How Google PowerMeter and Microsoft Hohm Are Not the Same.

Microsoft HohmMicrosoft has joined the real-time energy monitoring fray with Microsoft Hohm, a website expected to launch next week. Details are trickling in from several sources, and it will be all too easy to set this up as a Microsoft/Google death match (against Google's PowerMeter.) But even at this early stage, some clear differences are emerging between Microsoft Hohm and Google PowerMeter.

1. Hohm is talking about measuring all household energy, not just electricity. According to PC Magazine, Hohm will track not just electricity, but also gas usage for households, with propane and fuel oil targeted for launch soon.

2. Hohm will integrate with "Smart Plugs" that will enable detailed usage information about specific appliances, and the ability to control them remotely, a feature similar to one Google recently announced it did not see high value in.

3. Though free to consumers to use, Hohm is intended to drive revenue for Microsoft, initially by selling contextual ads, and later by serving as "
a sort of information broker between customers and utilities looking for ways to improve the efficiency of their customers." According to Troy Batterberry, a product unit manager within Microsoft's Energy Management and Home Automation group, the motivation for Hohm is the reduction of usage during peak hours. It appears predicated on the notion that utilities will fund it. At this point, four utilities have signed up. PowerMeter lives within, and does not appear to have financial aspirations.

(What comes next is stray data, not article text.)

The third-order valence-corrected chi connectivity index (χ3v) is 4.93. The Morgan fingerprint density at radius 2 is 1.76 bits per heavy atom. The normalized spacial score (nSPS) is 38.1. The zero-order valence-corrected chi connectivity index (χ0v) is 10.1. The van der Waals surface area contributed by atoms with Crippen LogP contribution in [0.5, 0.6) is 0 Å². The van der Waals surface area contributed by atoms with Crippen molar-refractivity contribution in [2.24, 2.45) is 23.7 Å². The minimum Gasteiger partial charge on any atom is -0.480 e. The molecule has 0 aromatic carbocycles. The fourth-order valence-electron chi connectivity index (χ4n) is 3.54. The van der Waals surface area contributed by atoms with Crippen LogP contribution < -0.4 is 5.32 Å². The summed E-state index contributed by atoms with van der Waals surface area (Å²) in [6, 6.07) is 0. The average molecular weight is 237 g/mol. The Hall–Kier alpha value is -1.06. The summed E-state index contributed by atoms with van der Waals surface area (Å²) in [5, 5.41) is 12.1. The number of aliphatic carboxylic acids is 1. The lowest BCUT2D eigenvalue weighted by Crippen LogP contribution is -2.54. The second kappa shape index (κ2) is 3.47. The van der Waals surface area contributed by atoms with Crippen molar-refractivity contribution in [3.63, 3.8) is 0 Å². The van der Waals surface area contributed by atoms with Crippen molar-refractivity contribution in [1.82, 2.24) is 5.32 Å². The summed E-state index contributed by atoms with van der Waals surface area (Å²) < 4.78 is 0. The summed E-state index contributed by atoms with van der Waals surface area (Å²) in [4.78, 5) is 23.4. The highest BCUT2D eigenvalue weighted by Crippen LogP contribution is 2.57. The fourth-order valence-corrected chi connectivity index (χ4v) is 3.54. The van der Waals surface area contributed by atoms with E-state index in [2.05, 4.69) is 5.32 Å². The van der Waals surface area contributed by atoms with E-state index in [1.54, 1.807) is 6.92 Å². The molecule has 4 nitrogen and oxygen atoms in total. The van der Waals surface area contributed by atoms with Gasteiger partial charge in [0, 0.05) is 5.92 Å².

4. Hohm's launch is limited to the US, having partnered with two Washington State utilities, one Mid Western utility and a utility in Sacramento, California. Google's partners include an Indian utility, Reliance Energy, as well as Toronto Hydro.

5. Hohm is a recommendation engine, according to its Facebook page, that will use customized analytics to suggest energy conservation tips for users. The website is described as a "Free online beta that helps you save energy and money." Digging deeper, "Microsoft Hohm uses advanced analytics licensed from Lawrence Berkeley National Laboratory and the Department of Energy to give you personalized energy saving recommendations." Clearly, this is the Home Energy Saver tool that has been on the web for years. It will be interesting to see how (and if) Hohm differs from this stalwart online self-auditing tool.

6. Initially, consumers will be able to upload their own data whereas Google appears only to be accepting data from smart meters or other devices. It is Microsoft's hope that over time, utilities will provide that service for consumers. To that end, Microsoft is giving utilities a software development kit. If utilities use it, consumer data will be fed directly into Microsoft's application. If not, and in any event at the outset, consumers will have to input their data manually.

7.  "Hohm" (Home energy Management with a meditative "ohm" in the middle?) has an on-line personality. It has a Twitter profile and a Facebook page. No sign of PowerMeter on those platforms yet.

We have long championed the need for better whole-house monitoring. Hohm's launch is exciting news, and we continue to welcome all comers that will help us homeowners get better control over our home energy use.


I'm just guessing, but HOHM = H (Home) + OHM (unit of measuting electical resistance, a factor in power computations), nothing to do with meditation.

I would have thought that was obvious, what with the capital omega practically screaming at you from the logo. "Meditative"...give me a break =/


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Hohm method definitely looks to be more comprehensive than MS. Worth looking into. Good article.

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